Long Beach Lunch: Sura Korean BBQ and Tofu Restaurant

Sarah Bennett

Korean restaurants in Long Beach are so rare that the only full-service place to get gnarly on some bulgogi and bibimbap is hiding between a Mexican restaurant and a discoteria on a block of Atlantic Avenue you'll pass by if you're not looking for it.

But when you are looking for it, the lacy curtains of Sura--a Korean BBQ and tofu house run by what may be one of Long Beach's only Korean families--are the sign of an Asian food oasis, far from the Cambodian and Chinese restaurants that dot the rest of the city streets.

Inside, the twenty-something siblings that man the day-to-day are doing everything they can to introduce Long Beach to their parent's Korean food, with a menu of soups, meat plates and "Sura-ously legit" tacos that are about as Western-friendly as it gets.

For anyone that's been to any of the 24-hour BCD Tofu Houses around Southern California, Sura's traditional offerings are very similar--gurgling tofu stews in hot stone bowls, sizzling cast-iron plates of tasty beef short ribs. Noticeably absent, though, are the whole fried fish, crazy spicy chili pastes and giant shrimp with legs and eyes still intact, a sign that the Korean restaurant knows its newbie audience.

Sarah Bennett
Legit tacos, sura-ously

I was first lured into Sura by the tacos, which one of the daughters used to come and sell at local bars during trivia nights and other events. Each taco comes on a single corn tortilla round with cilantro, house mild sauce and a dollop of kimchi that skimps on the spice, but not the flavor.

Without much of a food truck scene in the LBC, Korean tacos are a complete novelty, one now worth the trip to a brick and mortar, especially on Tuesdays and Thursdays when the fusion delights are only $1 each.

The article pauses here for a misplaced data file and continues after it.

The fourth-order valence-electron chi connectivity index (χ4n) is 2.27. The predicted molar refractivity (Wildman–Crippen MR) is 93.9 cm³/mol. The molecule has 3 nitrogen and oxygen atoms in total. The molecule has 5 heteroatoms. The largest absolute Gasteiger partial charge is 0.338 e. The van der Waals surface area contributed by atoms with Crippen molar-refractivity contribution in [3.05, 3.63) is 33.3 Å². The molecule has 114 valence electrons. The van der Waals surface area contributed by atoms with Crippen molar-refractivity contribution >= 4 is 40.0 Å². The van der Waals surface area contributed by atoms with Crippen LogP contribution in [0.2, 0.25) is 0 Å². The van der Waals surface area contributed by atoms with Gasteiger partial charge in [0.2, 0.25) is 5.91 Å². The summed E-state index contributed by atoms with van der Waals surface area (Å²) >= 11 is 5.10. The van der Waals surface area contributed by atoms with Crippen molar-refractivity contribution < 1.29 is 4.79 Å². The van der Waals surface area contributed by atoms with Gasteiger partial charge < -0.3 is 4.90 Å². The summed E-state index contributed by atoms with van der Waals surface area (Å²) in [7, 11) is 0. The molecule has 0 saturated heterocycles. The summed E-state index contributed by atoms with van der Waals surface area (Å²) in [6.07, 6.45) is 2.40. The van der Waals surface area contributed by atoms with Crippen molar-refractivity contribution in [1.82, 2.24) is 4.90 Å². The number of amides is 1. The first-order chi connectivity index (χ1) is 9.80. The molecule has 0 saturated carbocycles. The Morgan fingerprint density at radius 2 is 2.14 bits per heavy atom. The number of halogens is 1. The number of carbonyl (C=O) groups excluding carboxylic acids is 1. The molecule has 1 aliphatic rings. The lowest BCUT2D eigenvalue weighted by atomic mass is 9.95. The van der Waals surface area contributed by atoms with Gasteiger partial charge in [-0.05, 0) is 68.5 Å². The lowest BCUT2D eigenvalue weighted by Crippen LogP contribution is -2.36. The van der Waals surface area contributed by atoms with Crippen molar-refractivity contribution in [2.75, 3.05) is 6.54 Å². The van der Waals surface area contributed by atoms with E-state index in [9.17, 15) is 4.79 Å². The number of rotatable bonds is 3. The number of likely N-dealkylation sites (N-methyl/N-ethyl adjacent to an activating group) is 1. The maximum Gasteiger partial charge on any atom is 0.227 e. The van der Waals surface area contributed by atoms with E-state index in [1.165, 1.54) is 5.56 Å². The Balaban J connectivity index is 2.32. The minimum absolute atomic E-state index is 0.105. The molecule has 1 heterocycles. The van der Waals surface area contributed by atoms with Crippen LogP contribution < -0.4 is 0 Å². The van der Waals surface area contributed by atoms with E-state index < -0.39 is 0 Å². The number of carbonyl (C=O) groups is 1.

The tacos, however, aren't very filling and so when dining in, it's often necessary to venture out into the normal Sura menu where you can pick your meat (galbi, bulgogi, spicy pork and spicy or teriyaki chicken), pick your format (in a hot bowl with rice or on a hot plate) and get a full meal that comes with an assortment of banchan, or side dishes.

Every Korean place serves up its own variety of banchan, but Sura's five house sides edge towards the sweet, the pickled and the vegetarian. Most addictive is the seasoned burdock root, which is julienned and sautéed in a sweet brown sesame syrup.

Sarah Bennett
Bulgogi on a hot plate

For meat, I'm always a fan of bulgogi, those extensively marinated, tender beef cuts that are basically the Asian carne asada. At dinnertime, the plate is a little on the pricey side ($14), but get in for lunch before 3PM and the same hot plate of thinly sliced meat and carmelized onions is only $11. The chicken is an even cheaper lunch special at $9.

Sura might not be the bustling secret Koreatown hovel your friends in L.A. brag about discovering, but it is by far the only one of its kind in a city more accustomed to Southeast Asian palates and its mellow location along the main Atlantic drag only confirms its status as one of Long Beach's more under-appreciated restaurants.

Sura, 621 Atlantic Ave., Long Beach, (562) 495-7872, surakbbq.com

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